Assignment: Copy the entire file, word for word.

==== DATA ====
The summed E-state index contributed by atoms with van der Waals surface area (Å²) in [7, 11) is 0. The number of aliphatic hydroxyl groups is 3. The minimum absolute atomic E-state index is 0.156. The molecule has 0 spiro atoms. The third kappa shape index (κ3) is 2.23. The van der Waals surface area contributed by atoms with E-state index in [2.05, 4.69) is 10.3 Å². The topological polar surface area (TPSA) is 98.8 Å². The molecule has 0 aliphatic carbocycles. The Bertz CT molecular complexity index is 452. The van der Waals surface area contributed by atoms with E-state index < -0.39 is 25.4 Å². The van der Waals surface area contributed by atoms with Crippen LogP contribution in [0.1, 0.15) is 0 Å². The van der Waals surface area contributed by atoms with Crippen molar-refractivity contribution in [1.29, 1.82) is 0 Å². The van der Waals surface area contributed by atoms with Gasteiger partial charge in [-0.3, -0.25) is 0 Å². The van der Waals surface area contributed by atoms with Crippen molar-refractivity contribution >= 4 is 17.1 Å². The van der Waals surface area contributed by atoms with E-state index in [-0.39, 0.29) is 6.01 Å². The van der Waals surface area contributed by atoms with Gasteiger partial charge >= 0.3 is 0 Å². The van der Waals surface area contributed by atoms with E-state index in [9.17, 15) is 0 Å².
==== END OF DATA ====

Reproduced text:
The summed E-state index contributed by atoms with van der Waals surface area (Å²) in [7, 11) is 0. The number of aliphatic hydroxyl groups is 3. The minimum absolute atomic E-state index is 0.156. The molecule has 0 spiro atoms. The third kappa shape index (κ3) is 2.23. The van der Waals surface area contributed by atoms with E-state index in [2.05, 4.69) is 10.3 Å². The topological polar surface area (TPSA) is 98.8 Å². The molecule has 0 aliphatic carbocycles. The Bertz CT molecular complexity index is 452. The van der Waals surface area contributed by atoms with E-state index < -0.39 is 25.4 Å². The van der Waals surface area contributed by atoms with Crippen LogP contribution in [0.1, 0.15) is 0 Å². The van der Waals surface area contributed by atoms with Crippen molar-refractivity contribution in [1.29, 1.82) is 0 Å². The van der Waals surface area contributed by atoms with Gasteiger partial charge in [-0.3, -0.25) is 0 Å². The van der Waals surface area contributed by atoms with Crippen molar-refractivity contribution >= 4 is 17.1 Å². The van der Waals surface area contributed by atoms with E-state index in [-0.39, 0.29) is 6.01 Å². The van der Waals surface area contributed by atoms with Gasteiger partial charge >= 0.3 is 0 Å². The van der Waals surface area contributed by atoms with E-state index in [9.17, 15) is 0 Å².